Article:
Major changes to Employment Tribunals
As is common, April brings changes in Employment law which every employer needs to be aware of. In particular, there are key changes to the Employment Tribunal procedure, which have the potential to fundamentally alter the way employers deal with claims.
Perhaps most importantly, in claims issued on or after 6 April, Tribunals will have the power to order financial penalties against employers where they consider there are “one or more aggravating features” in their breach of the worker’s rights. This is effectively a fine, on top of compensation paid to an employee, and can even be imposed if no financial compensation is ordered. It has the potential to change attitudes to settlement of proceedings, as employers may want to reach settlement to avoid the risk of financial penalty at Tribunal.
What is considered an “aggravating feature” is yet to be clarified, but the Tribunal can take into account the employer’s size, the duration of any breach of rights and the behaviour of both employee and employer. An Employment Tribunal is expected to be more likely to find aggravating features for deliberate actions or those committed with malice, where the employer is an organisation with a dedicated HR team or where the employer repeatedly breached the right concerned.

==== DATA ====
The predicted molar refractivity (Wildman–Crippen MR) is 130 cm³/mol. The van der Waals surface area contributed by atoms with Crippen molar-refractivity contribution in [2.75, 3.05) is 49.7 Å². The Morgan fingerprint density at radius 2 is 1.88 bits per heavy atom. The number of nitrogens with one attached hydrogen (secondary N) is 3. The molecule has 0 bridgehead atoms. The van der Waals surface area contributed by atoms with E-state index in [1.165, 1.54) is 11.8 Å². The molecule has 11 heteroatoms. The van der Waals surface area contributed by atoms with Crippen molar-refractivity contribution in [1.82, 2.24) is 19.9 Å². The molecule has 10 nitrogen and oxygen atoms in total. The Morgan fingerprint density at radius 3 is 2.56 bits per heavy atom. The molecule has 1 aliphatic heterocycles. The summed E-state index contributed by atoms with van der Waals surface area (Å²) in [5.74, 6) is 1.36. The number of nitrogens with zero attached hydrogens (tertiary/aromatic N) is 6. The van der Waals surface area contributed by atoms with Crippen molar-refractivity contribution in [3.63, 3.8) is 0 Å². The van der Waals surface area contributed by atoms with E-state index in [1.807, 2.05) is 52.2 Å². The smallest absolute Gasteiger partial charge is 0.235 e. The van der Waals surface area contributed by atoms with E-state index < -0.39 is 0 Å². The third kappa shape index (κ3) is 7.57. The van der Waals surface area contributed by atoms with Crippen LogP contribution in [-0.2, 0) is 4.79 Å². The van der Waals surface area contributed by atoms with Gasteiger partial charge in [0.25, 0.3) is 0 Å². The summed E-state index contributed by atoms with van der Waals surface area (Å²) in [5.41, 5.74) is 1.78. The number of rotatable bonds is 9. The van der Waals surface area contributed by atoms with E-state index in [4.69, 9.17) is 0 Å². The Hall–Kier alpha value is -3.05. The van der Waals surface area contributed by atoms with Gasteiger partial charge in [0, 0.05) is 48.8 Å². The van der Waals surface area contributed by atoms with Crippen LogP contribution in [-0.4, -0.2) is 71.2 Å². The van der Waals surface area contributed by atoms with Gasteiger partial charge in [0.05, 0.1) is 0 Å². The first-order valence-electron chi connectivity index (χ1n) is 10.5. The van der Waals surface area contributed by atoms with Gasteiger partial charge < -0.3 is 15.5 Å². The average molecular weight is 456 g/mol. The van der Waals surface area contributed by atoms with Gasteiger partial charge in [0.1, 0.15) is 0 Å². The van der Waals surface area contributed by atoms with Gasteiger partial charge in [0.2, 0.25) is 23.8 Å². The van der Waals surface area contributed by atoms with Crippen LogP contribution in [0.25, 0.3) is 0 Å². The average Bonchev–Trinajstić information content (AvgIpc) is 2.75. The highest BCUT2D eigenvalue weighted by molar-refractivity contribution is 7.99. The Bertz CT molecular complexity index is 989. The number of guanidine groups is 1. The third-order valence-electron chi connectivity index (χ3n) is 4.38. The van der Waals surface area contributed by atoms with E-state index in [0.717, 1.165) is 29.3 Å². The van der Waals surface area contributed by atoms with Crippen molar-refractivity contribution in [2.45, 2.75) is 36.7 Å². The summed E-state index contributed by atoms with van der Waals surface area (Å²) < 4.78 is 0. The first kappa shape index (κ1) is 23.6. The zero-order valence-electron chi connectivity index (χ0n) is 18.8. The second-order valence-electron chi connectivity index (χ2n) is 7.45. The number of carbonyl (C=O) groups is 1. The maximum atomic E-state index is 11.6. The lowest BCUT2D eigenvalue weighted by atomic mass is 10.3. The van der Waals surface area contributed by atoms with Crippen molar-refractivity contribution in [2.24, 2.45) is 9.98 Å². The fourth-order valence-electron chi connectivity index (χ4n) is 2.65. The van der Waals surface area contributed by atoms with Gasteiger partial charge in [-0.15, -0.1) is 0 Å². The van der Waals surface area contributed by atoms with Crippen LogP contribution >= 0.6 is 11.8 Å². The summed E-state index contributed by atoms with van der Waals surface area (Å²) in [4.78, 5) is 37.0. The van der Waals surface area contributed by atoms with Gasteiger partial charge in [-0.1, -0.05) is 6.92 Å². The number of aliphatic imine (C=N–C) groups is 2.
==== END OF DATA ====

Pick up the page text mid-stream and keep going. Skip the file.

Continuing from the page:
6 April also saw the introduction of ACAS Early Conciliation, which will be compulsory by 6 May. Claimants seeking Early Conciliation simply need to provide their contact details and that of their employer, and ACAS will contact both parties to see if they can reach a settlement. It remains to be seen whether Early Conciliation will be successful in reducing the number of claims. In particular, if employers receive little or no information about the nature of a complaint, it is difficult to see how it could be resolved.
Discrimination questionnaires have been repealed for any acts of discrimination occurring on or after 6 April. Whilst this may seem at first glance to remove administrative burdens on employers, it should be remembered that employees with discrimination claims will still be able to request information from employers, whether informally or by way of a request for further and better particulars in a Tribunal claim. Failure to respond could still be taken into account by a Tribunal when determining a claim. The practical effect of the repeal may therefore be limited.
The usual increases in statutory payments such as SSP, SMP, SPP and SAP took place on 6 April. SSP is now £87.55 per week and SMP, SPP and SAP £138.18. The SSP percentage threshold scheme has also been abolished, meaning that employers will no longer be able to recover amounts of SSP.
The statutory compensation limits for unfair dismissal and redundancy payments also increased on 6 April, rather than in February as previously. The statutory limit on a week’s pay is now £464 and the maximum compensatory award for an unfair dismissal claim £76,574 (or a year’s salary if this is lower).